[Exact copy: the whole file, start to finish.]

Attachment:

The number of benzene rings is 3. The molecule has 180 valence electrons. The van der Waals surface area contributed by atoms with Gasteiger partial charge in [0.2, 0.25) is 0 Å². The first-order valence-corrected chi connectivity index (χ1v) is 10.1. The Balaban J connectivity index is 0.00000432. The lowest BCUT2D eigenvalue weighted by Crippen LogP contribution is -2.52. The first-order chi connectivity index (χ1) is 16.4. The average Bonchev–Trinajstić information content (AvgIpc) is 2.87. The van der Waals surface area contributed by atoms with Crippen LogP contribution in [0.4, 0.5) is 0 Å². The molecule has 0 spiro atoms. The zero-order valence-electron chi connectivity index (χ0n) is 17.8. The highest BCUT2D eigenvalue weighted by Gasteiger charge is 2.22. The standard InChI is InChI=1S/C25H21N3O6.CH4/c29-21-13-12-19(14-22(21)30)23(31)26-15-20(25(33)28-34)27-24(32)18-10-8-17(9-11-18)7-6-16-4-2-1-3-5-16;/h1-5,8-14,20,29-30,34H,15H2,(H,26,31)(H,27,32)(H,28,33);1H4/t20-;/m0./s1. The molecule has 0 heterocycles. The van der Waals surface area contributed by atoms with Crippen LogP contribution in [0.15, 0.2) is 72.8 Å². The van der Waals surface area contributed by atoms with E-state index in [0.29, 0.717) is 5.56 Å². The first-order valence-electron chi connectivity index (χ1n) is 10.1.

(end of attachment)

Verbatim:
The number of benzene rings is 3. The molecule has 180 valence electrons. The van der Waals surface area contributed by atoms with Gasteiger partial charge in [0.2, 0.25) is 0 Å². The first-order valence-corrected chi connectivity index (χ1v) is 10.1. The Balaban J connectivity index is 0.00000432. The lowest BCUT2D eigenvalue weighted by Crippen LogP contribution is -2.52. The first-order chi connectivity index (χ1) is 16.4. The average Bonchev–Trinajstić information content (AvgIpc) is 2.87. The van der Waals surface area contributed by atoms with Crippen LogP contribution in [0.4, 0.5) is 0 Å². The molecule has 0 spiro atoms. The zero-order valence-electron chi connectivity index (χ0n) is 17.8. The highest BCUT2D eigenvalue weighted by Gasteiger charge is 2.22. The standard InChI is InChI=1S/C25H21N3O6.CH4/c29-21-13-12-19(14-22(21)30)23(31)26-15-20(25(33)28-34)27-24(32)18-10-8-17(9-11-18)7-6-16-4-2-1-3-5-16;/h1-5,8-14,20,29-30,34H,15H2,(H,26,31)(H,27,32)(H,28,33);1H4/t20-;/m0./s1. The molecule has 0 heterocycles. The van der Waals surface area contributed by atoms with Crippen LogP contribution in [0.15, 0.2) is 72.8 Å². The van der Waals surface area contributed by atoms with E-state index in [0.29, 0.717) is 5.56 Å². The first-order valence-electron chi connectivity index (χ1n) is 10.1.